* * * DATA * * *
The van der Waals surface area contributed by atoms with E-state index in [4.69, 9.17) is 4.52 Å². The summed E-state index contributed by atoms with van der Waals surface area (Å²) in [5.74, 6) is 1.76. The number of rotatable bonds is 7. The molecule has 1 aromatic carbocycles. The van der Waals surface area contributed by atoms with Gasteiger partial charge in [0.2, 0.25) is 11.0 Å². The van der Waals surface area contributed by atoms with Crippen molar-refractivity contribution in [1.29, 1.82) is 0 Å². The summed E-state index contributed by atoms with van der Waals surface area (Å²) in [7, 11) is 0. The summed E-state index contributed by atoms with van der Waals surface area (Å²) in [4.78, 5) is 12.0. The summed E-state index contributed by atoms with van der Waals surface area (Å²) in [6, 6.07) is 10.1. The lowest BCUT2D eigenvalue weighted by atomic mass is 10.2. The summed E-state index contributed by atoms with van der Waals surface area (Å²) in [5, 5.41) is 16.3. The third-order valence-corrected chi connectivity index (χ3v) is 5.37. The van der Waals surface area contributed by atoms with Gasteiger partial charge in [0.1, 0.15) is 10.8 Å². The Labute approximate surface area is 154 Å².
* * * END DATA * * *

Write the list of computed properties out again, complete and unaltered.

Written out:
The van der Waals surface area contributed by atoms with E-state index in [4.69, 9.17) is 4.52 Å². The summed E-state index contributed by atoms with van der Waals surface area (Å²) in [5.74, 6) is 1.76. The number of rotatable bonds is 7. The molecule has 1 aromatic carbocycles. The van der Waals surface area contributed by atoms with Gasteiger partial charge in [0.2, 0.25) is 11.0 Å². The van der Waals surface area contributed by atoms with Crippen molar-refractivity contribution in [1.29, 1.82) is 0 Å². The summed E-state index contributed by atoms with van der Waals surface area (Å²) in [7, 11) is 0. The summed E-state index contributed by atoms with van der Waals surface area (Å²) in [4.78, 5) is 12.0. The summed E-state index contributed by atoms with van der Waals surface area (Å²) in [6, 6.07) is 10.1. The lowest BCUT2D eigenvalue weighted by atomic mass is 10.2. The summed E-state index contributed by atoms with van der Waals surface area (Å²) in [5, 5.41) is 16.3. The third-order valence-corrected chi connectivity index (χ3v) is 5.37. The van der Waals surface area contributed by atoms with Gasteiger partial charge in [0.1, 0.15) is 10.8 Å². The Labute approximate surface area is 154 Å².